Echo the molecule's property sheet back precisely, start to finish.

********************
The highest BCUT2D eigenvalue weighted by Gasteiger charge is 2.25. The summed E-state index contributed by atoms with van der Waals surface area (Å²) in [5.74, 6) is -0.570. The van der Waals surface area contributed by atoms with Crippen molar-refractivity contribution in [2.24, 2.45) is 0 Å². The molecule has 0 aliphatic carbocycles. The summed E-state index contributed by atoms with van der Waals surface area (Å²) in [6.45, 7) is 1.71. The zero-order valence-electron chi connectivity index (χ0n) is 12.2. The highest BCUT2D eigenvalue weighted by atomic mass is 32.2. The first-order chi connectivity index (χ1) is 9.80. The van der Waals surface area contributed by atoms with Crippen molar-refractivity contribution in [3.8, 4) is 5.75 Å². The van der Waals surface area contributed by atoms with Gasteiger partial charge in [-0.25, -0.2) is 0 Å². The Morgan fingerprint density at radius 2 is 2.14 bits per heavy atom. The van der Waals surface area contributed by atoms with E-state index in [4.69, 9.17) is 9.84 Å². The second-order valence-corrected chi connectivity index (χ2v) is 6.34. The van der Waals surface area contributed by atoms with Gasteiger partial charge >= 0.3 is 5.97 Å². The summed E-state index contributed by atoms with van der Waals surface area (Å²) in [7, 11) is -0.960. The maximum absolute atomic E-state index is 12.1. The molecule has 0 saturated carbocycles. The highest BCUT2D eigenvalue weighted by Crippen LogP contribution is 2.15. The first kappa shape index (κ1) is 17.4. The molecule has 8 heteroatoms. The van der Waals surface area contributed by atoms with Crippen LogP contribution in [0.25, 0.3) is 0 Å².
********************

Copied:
The highest BCUT2D eigenvalue weighted by Gasteiger charge is 2.25. The summed E-state index contributed by atoms with van der Waals surface area (Å²) in [5.74, 6) is -0.570. The van der Waals surface area contributed by atoms with Crippen molar-refractivity contribution in [2.24, 2.45) is 0 Å². The molecule has 0 aliphatic carbocycles. The summed E-state index contributed by atoms with van der Waals surface area (Å²) in [6.45, 7) is 1.71. The zero-order valence-electron chi connectivity index (χ0n) is 12.2. The highest BCUT2D eigenvalue weighted by atomic mass is 32.2. The first-order chi connectivity index (χ1) is 9.80. The van der Waals surface area contributed by atoms with Crippen molar-refractivity contribution in [3.8, 4) is 5.75 Å². The van der Waals surface area contributed by atoms with Gasteiger partial charge in [-0.25, -0.2) is 0 Å². The Morgan fingerprint density at radius 2 is 2.14 bits per heavy atom. The van der Waals surface area contributed by atoms with E-state index in [4.69, 9.17) is 9.84 Å². The second-order valence-corrected chi connectivity index (χ2v) is 6.34. The van der Waals surface area contributed by atoms with Gasteiger partial charge >= 0.3 is 5.97 Å². The summed E-state index contributed by atoms with van der Waals surface area (Å²) in [7, 11) is -0.960. The maximum absolute atomic E-state index is 12.1. The molecule has 0 saturated carbocycles. The highest BCUT2D eigenvalue weighted by Crippen LogP contribution is 2.15. The first kappa shape index (κ1) is 17.4. The molecule has 8 heteroatoms. The van der Waals surface area contributed by atoms with Crippen LogP contribution in [0.25, 0.3) is 0 Å².